Dr. Brewer's Local Publications

posted: by: Dr. Jacqueline Brewer Tags: "Clinic Specials" "News" 

Check out the links below for articles featuring Dr. Brewer or those she has written herself!

Skirt Magazine Article October 2011

Dr. Brewer is a lover of all animals, including wildlife. As a wildlife rehabilitator, Dr. Brewer has cared for many baby squirrels and even takes them home to feed throughout the night! Check out the feature on Dr. Brewer in Skirt! Magazine.

See the October issue of Lowcountry dog to read Dr.  Brewer's article on Dental and Heart Health (page 22). Also, see Parma and Cricket playing with the squirrels (page 16)

A Vet is Born

Charleston Doggy Town requested an interview with Dr. Brewer - read on to learn more about her!

The Disappearing Dog

As the 4th of July holiday approaches, we veterinarians spend much of our time addressing the all too common canine firework phobia. For me, it also brings back childhood memories of my first true love.

 When Most Banks are closed, Maybank is Open

In many ways, having a pet is like having a child. They both require almost constant surveillance when they’re young, and both pets and children need a large amount of love and attention. Both find ways to get into substances or situations that can cause them to become sick or injured. Just like children, pets need to go to the hospital sometimes too, but what can you do if your pet becomes sick outside of veterinarian office hours?  A trip to the Animal ER might be out of reach for some. Or what if your "child" needs a checkup, but you can't get out of work during the week? Maybank Animal Hospital can be an easy fix to that problem.

Ask the Vet: Pythiosis

The Problem: Considered a tropical pathogen (I guess we are becoming more tropical what with global warming), pythium is a parasite of grasses at the edges of water with fluctuating levels. When infected plants are inundated, the pythium, considered a "pseudo-fungus", releases reproductive bodies into the water to infect other plants.

These cells can also infect animal tissue thru breaks in the skin, or if swallowed, thru any irritation in the gastro-intestinal tract. Once in the tissue the organism grows while the body has a localized inflammatory reaction to the invading cells and a cancer-like mass develops, and like a cancer it will spread to surrounding tissue.

Ask the Vet: Recurrent Abscesses

The Problem: My dog Moose keeps getting abscesses between the same two toes even after antibiotics. She has not been licking excessively, it just shows back up! - Meghan Duprey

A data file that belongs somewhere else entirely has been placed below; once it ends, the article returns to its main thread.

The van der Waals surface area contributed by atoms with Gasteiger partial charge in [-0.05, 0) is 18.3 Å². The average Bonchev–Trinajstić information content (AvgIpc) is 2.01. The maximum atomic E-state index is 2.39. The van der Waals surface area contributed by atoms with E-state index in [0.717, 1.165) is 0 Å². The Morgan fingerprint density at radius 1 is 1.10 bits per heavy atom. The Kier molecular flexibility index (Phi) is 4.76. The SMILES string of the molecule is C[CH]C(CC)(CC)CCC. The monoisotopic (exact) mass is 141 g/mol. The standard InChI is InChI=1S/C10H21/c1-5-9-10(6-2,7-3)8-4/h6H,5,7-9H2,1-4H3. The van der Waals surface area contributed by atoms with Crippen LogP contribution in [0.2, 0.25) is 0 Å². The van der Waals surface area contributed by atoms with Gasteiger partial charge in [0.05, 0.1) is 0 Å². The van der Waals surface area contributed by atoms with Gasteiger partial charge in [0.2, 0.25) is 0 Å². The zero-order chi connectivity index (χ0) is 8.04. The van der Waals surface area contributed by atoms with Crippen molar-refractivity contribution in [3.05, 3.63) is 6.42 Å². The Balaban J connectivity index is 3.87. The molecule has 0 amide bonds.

Can Dogs Get the Flu?

Yes. Dogs were largely felt to be exempt from the flu until 2004, when a new influenza strain was isolated from several groups of Florida racing greyhounds showing symptoms of respiratory tract disease. Doggy flu can mimic the well-known “ Kennel Cough” symptoms ,but with a different underlying microorganism

Ask the Vet: Spay & Neuter?

The Problem:  My husband and I adopted a Mastiff mix puppy and she is approaching the age when we should spay her. I definitely want to (there are so many sweet puppies and dogs already) but he is reluctant. Aren't there a lot of health benefits for dogs who are spayed (or neutered)? -Jessica M. Biersack

Ask the Vet: Snakebite Treatment

The Question: Is it safe to give an egg and Benadryl to a pet bitten by a venomous snake? -Sally Blevins Roberson

Ask the Vet: Stubborn Eaters

The Problem: My dog is a stubborn eater. We buy grain free high quality food & he always scarfs down the first bowl when first introduced then its like he never wants it again. We tried dog gravy but that gets expensive. He frequently skips meals and we are constantly buying new food. What gives? -Jenny Damewood

Signs of Salmonella Poisoning

Your pet is part of your family, and you go to great lengths to make sure he or she is happy, healthy, and well-fed. You may have heard about the Diamond Pet Foods recalls over the last few weeks, but we want to make sure everyone knows the facts so you can take the necessary steps to keep your family and your pets safe.